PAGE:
Utah tech CEO Erin Valenti found dead after police say she was ‘voluntarily missing’

A screenshot of Facebook shows Erin Valenti

A Utah tech CEO who has been missing since Monday, when her “confusing and disjointed” last phone calls to family had them concerned for her safety, was found dead in San Jose, Bay Area TV station KPIX reported Saturday and her family later confirmed.

A statement from the family and friends of Erin Valenti said: “Many of you have seen that the search for Erin has been called off. While we were praying for a different outcome, we are so appreciative for the help and support you have given. Please remember Erin as the beautiful, smart, funny woman that she was."

The San Jose Police Department said in a statement Saturday that “a body was located inside a vehicle parked on the street” in the 6500 block of Bose Lane. "The Santa Clara County Coroner’s Office will determine the manner and cause of death,” it said. KPIX reported Valenti was the person found inside the car.

Valenti, 33, was the founder of Tinker Ventures, a Utah company that designs and develops apps and websites. She was last seen in Palo Alto, Calif., on Monday afternoon, according to a Wednesday post by her husband, Harrison Weinstein, on Facebook. She was driving from Palo Alto to San Jose in a rental car to catch a flight, but never returned the gray Nissan Murano or caught her flight, he said. Her phone had been off since Monday night.

The San Jose Police Department was “treating the case as a voluntary missing person,” Sgt. Enrique Garcia said in an email to The Salt Lake Tribune on Friday.

While Unified police aren’t involved in this case, spokeswoman Sgt. Melody Gray said her department has used a similar designation — for example, in cases where police make contact with a reported missing person and he or she says they don’t want to be found.

“If you’re over 18, you have that right,” Gray said.

The East Bay Times reported that at the request of the family, a San Jose police officer had contacted Valenti by phone Monday night. “The officer said she wasn’t making any sense. They drove around looking for her on Monday night and never found her,” Weinstein told the newspaper.

Her mother, Whitey Valenti, told the East Bay Times: “We talked to her for hours on and off” on Monday night. “Her thoughts were disconnected. She talked a mile a minute. She’d say I’m coming home for Thanksgiving, then in the next she was saying she’s in the Matrix,” a simulated reality described in the science film film.

Weinstein had posted to a Facebook group called “Help Find Erin Valenti” at midnight on Friday, saying the family didn’t accept the police assessment of Valenti’s disappearance, adding her behavior was “extremely out of character.”

He wrote that the designation “voluntary disappearance” meant police wouldn’t be actively searching for Valenti. “Anybody who can help look for her, pressure authorities to do more,” he wrote, “anything else would be much appreciated.”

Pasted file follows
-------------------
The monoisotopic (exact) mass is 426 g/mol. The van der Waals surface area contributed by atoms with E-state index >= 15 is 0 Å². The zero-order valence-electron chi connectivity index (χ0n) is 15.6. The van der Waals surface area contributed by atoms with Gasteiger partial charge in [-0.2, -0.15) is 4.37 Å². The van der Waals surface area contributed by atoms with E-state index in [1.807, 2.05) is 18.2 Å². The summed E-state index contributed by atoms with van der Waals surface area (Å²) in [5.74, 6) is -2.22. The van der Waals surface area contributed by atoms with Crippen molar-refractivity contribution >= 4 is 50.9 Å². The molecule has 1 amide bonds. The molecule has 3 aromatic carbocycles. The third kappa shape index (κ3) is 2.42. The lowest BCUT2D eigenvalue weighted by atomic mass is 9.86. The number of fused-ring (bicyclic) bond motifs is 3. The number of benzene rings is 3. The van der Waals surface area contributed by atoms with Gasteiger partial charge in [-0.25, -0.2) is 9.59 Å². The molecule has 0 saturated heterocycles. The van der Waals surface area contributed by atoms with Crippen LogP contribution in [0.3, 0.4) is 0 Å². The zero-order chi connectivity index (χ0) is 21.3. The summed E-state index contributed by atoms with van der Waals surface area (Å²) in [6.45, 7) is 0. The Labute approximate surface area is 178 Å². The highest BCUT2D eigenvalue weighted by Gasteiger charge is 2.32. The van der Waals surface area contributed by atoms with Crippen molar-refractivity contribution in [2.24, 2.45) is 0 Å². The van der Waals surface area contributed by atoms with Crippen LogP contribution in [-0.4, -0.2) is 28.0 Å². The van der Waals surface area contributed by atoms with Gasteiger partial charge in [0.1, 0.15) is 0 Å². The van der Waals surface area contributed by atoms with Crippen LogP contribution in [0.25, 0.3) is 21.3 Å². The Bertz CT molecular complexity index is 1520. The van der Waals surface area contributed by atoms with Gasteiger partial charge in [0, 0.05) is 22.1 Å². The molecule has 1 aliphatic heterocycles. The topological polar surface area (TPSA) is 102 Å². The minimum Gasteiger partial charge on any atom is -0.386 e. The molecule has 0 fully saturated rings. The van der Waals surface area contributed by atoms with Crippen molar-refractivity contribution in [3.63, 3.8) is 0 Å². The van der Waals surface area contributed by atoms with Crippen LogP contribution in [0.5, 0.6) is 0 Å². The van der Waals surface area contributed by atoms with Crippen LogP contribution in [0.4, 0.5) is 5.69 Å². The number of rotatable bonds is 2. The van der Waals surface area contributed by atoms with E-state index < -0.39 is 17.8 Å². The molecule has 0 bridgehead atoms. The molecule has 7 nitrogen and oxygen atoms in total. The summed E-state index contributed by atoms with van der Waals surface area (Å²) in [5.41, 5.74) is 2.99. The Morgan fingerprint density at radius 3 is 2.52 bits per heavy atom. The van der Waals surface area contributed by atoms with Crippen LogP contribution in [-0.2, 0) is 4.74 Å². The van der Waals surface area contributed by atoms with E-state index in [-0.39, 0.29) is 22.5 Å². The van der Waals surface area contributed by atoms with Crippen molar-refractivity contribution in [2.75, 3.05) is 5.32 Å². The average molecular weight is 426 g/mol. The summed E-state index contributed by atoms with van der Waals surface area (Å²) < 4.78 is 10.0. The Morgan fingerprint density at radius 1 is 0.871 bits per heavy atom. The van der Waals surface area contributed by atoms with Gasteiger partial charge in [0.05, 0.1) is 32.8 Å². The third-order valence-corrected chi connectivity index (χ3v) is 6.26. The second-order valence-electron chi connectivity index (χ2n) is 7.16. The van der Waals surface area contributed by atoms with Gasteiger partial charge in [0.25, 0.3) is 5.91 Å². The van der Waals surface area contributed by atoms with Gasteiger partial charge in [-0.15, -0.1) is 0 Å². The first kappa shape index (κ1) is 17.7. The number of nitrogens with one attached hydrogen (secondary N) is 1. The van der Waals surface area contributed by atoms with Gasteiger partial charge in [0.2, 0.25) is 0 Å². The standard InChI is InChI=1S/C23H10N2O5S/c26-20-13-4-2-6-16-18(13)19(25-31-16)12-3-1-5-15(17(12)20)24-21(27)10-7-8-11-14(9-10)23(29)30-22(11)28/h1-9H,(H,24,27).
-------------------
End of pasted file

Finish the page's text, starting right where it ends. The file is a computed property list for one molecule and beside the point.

Some heeded Weinstein’s call to reach out to police. Faith Witkin Schwartz, who identified herself in other Facebook posts on the disappearance as Weinstein’s aunt, asked the San Jose police for help on their Facebook page.

“As a psychologist, I know that her confusing and disjointed conversations that she had on her last calls with family indicate that she is an extremely vulnerable person," she wrote. “These are symptoms of an acute [psychiatric] or medical emergency and must not be ignored.”

Tinker has offices in Salt Lake City and Pakistan. Valenti didn’t show up for a Women Tech Council event Wednesday at the Grand America Hotel in Salt Lake City, where she won an award, said Cydni Tetro, president of the organization.

Tetro said they last emailed with Valenti at the end of last week. Nothing indicated she wasn’t going to show up this week, she said.

“It’s really scary," Tetro said at the time, “We just really want her to return safely.”

Prior to forming Tinker, which has 120 employees, Valenti was head of product development for Overstock.com, according to the Women Tech Council. She had founded and worked for several finance companies after graduating from Georgetown University, where she majored in finance and international business. In Utah, she founded SLC Tech Startups, a professional networking group, the council said.

Silicon Slopes, a Utah nonprofit that supports the startup and tech community, tweeted a statement Saturday, saying they were devastated by the news of Valenti’s death.

“Erin Valenti was such a force for good. It’s hard to imagine the Silicon Slopes community without her in it,” the statement read. “Our hearts go out to her husband and family during this unimaginable time.”

Becky Jacobs is a Report for America corps member and writes about the status of women in Utah for The Salt Lake Tribune. Your donation to match our RFA grant helps keep her writing stories like this one; please consider making a tax-deductible gift of any amount today.